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Courts can order the recalculation of available assets

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The Court of Appeal ordered the recalculation of a defendant’s available amount seven years after his original confiscation proceedings and where he had acquired assets through his legitimate business.

In 2006 Mr Padda pleaded guilty to several drug dealing offences.  Proceeds of Crime proceedings followed and a confiscation order was imposed for £9,520 based on his available assets at that time. Mr Padda paid £9,520 in full. The judge found Mr Padda had ‘benefited’ from his offending to the extent of £156,226.74.

Following his release from prison, Mr Padda began working for a car company and in 2010 set up a successful business. In 2013 the Prosecution applied for Mr Padda’s available amount to be recalculated as it believed Mr Padda had acquired sufficient means to satisfy the confiscation order’s outstanding balance based on his ‘benefit’ of £156,226.74.

Mr Padda argued that assets he now held had been acquired legitimately and should not be confiscated to satisfy the order made in 2006 as it would be unfair and unjust. The judge ruled that the purpose of Proceeds Of Crime Act (POCA) legislation is to deprive criminals of a benefit they have achieved from their criminal conduct and is not really interested in the source of resources from which a criminal might be expected to repay that benefit to the State.

Therefore, a further confiscation order was imposed in the sum of £74,652.02 based on Mr Padda’s available assets. A sentence of 12 months imprisonment in the event Mr Padda defaulted was also imposed.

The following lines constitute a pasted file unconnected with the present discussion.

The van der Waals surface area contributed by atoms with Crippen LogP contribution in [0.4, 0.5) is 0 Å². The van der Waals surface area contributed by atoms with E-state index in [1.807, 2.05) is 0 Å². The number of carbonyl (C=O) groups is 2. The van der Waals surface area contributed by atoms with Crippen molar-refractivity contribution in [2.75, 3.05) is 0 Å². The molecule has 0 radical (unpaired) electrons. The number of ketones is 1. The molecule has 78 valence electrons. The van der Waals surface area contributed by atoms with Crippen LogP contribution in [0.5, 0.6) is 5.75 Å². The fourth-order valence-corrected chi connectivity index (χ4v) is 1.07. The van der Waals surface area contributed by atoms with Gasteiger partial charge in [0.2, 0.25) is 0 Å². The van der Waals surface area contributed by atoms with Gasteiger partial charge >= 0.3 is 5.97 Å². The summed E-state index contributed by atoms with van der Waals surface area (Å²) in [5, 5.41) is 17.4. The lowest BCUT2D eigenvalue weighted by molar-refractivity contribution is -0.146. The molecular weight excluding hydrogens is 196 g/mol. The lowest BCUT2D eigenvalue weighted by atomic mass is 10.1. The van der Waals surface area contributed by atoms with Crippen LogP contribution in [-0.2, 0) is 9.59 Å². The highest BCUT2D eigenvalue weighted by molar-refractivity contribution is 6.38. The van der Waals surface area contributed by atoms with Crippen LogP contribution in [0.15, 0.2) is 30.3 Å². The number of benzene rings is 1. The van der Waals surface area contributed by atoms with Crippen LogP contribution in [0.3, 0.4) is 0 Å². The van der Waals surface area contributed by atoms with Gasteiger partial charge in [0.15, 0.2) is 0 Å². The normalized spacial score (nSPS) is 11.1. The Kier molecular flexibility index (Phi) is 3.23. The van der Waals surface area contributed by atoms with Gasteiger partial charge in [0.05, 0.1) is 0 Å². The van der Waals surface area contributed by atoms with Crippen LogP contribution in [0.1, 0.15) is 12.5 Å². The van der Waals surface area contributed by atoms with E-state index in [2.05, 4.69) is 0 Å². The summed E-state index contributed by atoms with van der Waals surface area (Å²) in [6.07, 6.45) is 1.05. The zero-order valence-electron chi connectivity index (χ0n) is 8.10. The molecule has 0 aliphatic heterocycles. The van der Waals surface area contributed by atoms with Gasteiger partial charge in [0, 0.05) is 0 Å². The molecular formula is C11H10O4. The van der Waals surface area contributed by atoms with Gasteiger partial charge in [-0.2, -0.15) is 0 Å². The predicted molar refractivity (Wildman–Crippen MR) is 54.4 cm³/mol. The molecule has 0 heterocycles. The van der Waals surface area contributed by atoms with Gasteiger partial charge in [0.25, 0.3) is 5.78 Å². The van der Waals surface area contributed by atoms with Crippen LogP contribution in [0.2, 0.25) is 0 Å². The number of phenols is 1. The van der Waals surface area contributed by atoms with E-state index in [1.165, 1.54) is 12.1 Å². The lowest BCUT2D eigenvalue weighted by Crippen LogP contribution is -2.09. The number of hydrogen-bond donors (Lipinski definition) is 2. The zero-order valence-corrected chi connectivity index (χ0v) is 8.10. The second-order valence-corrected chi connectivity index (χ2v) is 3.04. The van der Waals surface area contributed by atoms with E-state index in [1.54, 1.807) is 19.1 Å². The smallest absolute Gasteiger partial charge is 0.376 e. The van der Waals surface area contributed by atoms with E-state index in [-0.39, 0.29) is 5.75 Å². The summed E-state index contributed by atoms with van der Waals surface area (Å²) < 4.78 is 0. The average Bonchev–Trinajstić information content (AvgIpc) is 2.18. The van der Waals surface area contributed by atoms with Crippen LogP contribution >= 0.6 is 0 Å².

Mr Padda appealed against the judge’s ruling submitting that the passage of time and the fact he had gained the relevant assets by hard work in a legitimate enterprise should have precluded a further order. The Court of Appeal found that the court must take into account the legislative policy in favour of maximising the recovery of proceeds of crime, even from legitimate assets acquired. The court ruled that the judge had taken a proper course in the order made and it was neither wrong in principle nor manifestly excessive.  Mr Padda’s appeal was dismissed.

The effect of this ruling means that the court may order recalculation of the available amount even where defendants have acquired assets through entirely legitimate means and regardless of the passage of time which may have elapsed since the original confiscation order was made.

If you are facing confiscation proceedings it is vital that you seek specialist advice.  Our team at Stephensons has expertise in all areas pertaining to confiscation proceedings and financial asset recovery.

By Priscilla Addo-Quaye, fraud solicitor